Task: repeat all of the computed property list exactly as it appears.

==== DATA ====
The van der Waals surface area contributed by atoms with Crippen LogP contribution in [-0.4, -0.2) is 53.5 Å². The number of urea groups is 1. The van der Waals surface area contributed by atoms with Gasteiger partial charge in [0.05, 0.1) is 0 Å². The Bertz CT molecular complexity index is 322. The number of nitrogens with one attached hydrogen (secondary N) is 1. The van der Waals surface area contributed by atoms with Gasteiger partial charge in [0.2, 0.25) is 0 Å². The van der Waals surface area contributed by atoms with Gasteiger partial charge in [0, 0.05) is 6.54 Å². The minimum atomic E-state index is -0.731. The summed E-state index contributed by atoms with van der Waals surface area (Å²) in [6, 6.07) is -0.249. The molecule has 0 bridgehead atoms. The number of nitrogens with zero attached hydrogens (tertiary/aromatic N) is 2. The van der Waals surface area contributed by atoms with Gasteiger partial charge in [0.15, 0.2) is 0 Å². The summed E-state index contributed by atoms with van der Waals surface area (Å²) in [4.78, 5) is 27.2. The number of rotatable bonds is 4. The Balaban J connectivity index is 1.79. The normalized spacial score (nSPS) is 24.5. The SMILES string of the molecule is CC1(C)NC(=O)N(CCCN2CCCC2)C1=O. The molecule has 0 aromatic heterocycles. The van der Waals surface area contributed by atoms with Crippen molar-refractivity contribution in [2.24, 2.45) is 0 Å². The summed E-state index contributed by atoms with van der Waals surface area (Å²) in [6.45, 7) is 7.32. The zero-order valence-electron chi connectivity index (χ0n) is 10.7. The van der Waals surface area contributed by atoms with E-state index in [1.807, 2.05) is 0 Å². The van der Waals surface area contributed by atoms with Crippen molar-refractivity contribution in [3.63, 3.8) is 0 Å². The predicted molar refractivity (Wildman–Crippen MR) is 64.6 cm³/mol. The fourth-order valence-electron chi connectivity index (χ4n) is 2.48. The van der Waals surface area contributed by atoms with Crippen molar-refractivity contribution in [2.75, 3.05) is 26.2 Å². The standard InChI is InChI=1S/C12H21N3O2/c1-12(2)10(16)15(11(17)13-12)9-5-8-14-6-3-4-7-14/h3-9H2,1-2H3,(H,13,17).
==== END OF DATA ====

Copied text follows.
The van der Waals surface area contributed by atoms with Crippen LogP contribution in [-0.4, -0.2) is 53.5 Å². The number of urea groups is 1. The van der Waals surface area contributed by atoms with Gasteiger partial charge in [0.05, 0.1) is 0 Å². The Bertz CT molecular complexity index is 322. The number of nitrogens with one attached hydrogen (secondary N) is 1. The van der Waals surface area contributed by atoms with Gasteiger partial charge in [0.2, 0.25) is 0 Å². The van der Waals surface area contributed by atoms with Gasteiger partial charge in [0, 0.05) is 6.54 Å². The minimum atomic E-state index is -0.731. The summed E-state index contributed by atoms with van der Waals surface area (Å²) in [6, 6.07) is -0.249. The molecule has 0 bridgehead atoms. The number of nitrogens with zero attached hydrogens (tertiary/aromatic N) is 2. The van der Waals surface area contributed by atoms with Gasteiger partial charge in [0.15, 0.2) is 0 Å². The summed E-state index contributed by atoms with van der Waals surface area (Å²) in [4.78, 5) is 27.2. The number of rotatable bonds is 4. The Balaban J connectivity index is 1.79. The normalized spacial score (nSPS) is 24.5. The SMILES string of the molecule is CC1(C)NC(=O)N(CCCN2CCCC2)C1=O. The molecule has 0 aromatic heterocycles. The van der Waals surface area contributed by atoms with Crippen molar-refractivity contribution in [2.24, 2.45) is 0 Å². The summed E-state index contributed by atoms with van der Waals surface area (Å²) in [6.45, 7) is 7.32. The zero-order valence-electron chi connectivity index (χ0n) is 10.7. The van der Waals surface area contributed by atoms with E-state index in [1.807, 2.05) is 0 Å². The van der Waals surface area contributed by atoms with Crippen molar-refractivity contribution in [3.63, 3.8) is 0 Å². The predicted molar refractivity (Wildman–Crippen MR) is 64.6 cm³/mol. The fourth-order valence-electron chi connectivity index (χ4n) is 2.48. The van der Waals surface area contributed by atoms with Crippen molar-refractivity contribution in [2.75, 3.05) is 26.2 Å². The standard InChI is InChI=1S/C12H21N3O2/c1-12(2)10(16)15(11(17)13-12)9-5-8-14-6-3-4-7-14/h3-9H2,1-2H3,(H,13,17).